Wisconsin Business competitions give fuel to start-ups – Governor’s contest is state’s latest effort to spur job growth

Wisconsin’s promising young technology companies hope to fill up on cash and connections, high-octane fuel for start-ups, at a new statewide business plan competition.

"It is all about company creation," said Tom Still, president of the Wisconsin Technology Council. "This is another way to spur technology transfer and company formation in Wisconsin."

Jason Gertzen
Milwaukee Journal Sentinel

Business plan contests elsewhere have proved to be more than mere academic exercises.

Over the past 15 years, more than 75 companies employing some 2,000 workers have spun out of the Massachusetts Institute of Technology’s $50K Entrepreneurship Competition. Companies competing in Pittsburgh’s EnterPrize competition raked in about $8 million in venture capital over the first four years of the event.

Wisconsin organizers of the Governor’s Business Plan Contest hope their initiative serves as a similar catalyst for entrepreneurial ventures.

The contest expects to offer prizes totaling more than $100,000, provide entrepreneurs with much-needed guidance and create connections that could attract critical investment backing to the developing companies. Contest organizers are still raising money and in-kind contributions, so prize details are not yet final.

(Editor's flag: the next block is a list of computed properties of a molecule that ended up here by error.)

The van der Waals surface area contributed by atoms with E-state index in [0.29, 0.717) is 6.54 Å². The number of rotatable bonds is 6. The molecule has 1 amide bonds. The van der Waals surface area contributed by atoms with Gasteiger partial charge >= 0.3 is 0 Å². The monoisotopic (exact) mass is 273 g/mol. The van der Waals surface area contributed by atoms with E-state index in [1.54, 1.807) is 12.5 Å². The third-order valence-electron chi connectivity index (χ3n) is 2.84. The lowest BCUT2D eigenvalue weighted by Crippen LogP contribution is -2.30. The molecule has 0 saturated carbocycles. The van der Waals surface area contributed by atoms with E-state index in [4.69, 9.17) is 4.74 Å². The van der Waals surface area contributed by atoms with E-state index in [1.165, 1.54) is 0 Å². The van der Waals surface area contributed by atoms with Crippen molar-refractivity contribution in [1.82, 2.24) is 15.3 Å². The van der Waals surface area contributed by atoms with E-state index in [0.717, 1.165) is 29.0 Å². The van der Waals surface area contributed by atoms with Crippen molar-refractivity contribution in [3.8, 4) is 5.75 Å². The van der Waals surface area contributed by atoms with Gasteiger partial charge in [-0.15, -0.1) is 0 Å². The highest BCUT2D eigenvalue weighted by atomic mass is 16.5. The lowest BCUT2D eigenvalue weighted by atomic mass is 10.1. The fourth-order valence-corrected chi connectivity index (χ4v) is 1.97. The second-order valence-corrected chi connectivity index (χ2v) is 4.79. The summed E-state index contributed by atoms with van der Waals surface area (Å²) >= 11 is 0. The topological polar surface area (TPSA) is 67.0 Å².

"When you do a business plan competition, people actually start businesses based on the plans that they write," said Larry W. Cox, director of the Weinert Center for Entrepreneurship at the University of Wisconsin-Madison.

Precision Information, Fluent Systems and eMetagen are start-ups that received aboost by participating in a business plan competition at the university, he said.

Inspiring entrepreneurs

It may be that the best ideas would emerge and true entrepreneurs would launch these types of ventures anyway. But entrepreneurs are motivated to act by the incentives, assistance and deadlines of a contest.

"It gives you a structure to do the thing you really wanted to do anyway," Cox said.

The EnterPrize competition, organized by the Pittsburgh Technology Council, provided this sort of motivation for several entrepreneurs, said Olivia Wells, who ran the 2002 and 2003 contests.

"They said the biggest thing the competition did is that it helped them get their act together, get incorporated and get going," Wells said.

Gov. Jim Doyle and other state leaders regularly tout the importance of fostering an entrepreneurial culture in Wisconsin.

Wisconsin lags neighboring states and the national average in per-capita income. High growth, high-tech companies are considered a promising way to address this problem, especially as the battered manufacturing sector continues to decline.

Experts on the technology economy say it’s important to showcase a region’s risk-takers and innovators so as to inspire others. Business plan competitions can be an effective way to do that, Cox said.